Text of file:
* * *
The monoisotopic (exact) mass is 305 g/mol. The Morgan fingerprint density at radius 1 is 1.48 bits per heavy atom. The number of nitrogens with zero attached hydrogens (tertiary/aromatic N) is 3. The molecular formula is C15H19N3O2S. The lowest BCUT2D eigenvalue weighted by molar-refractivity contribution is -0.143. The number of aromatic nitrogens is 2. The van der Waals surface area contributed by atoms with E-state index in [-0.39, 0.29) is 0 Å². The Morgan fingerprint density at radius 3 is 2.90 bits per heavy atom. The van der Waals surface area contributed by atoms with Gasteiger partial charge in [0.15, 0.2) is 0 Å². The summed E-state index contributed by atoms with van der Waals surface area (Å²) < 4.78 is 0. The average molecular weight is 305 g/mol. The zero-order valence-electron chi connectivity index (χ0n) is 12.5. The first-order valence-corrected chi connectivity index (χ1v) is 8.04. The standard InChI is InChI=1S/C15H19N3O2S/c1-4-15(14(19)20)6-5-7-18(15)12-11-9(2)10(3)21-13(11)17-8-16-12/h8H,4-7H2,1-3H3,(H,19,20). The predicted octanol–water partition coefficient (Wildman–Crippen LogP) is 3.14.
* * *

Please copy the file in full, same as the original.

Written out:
The monoisotopic (exact) mass is 305 g/mol. The Morgan fingerprint density at radius 1 is 1.48 bits per heavy atom. The number of nitrogens with zero attached hydrogens (tertiary/aromatic N) is 3. The molecular formula is C15H19N3O2S. The lowest BCUT2D eigenvalue weighted by molar-refractivity contribution is -0.143. The number of aromatic nitrogens is 2. The van der Waals surface area contributed by atoms with E-state index in [-0.39, 0.29) is 0 Å². The Morgan fingerprint density at radius 3 is 2.90 bits per heavy atom. The van der Waals surface area contributed by atoms with Gasteiger partial charge in [0.15, 0.2) is 0 Å². The summed E-state index contributed by atoms with van der Waals surface area (Å²) < 4.78 is 0. The average molecular weight is 305 g/mol. The zero-order valence-electron chi connectivity index (χ0n) is 12.5. The first-order valence-corrected chi connectivity index (χ1v) is 8.04. The standard InChI is InChI=1S/C15H19N3O2S/c1-4-15(14(19)20)6-5-7-18(15)12-11-9(2)10(3)21-13(11)17-8-16-12/h8H,4-7H2,1-3H3,(H,19,20). The predicted octanol–water partition coefficient (Wildman–Crippen LogP) is 3.14.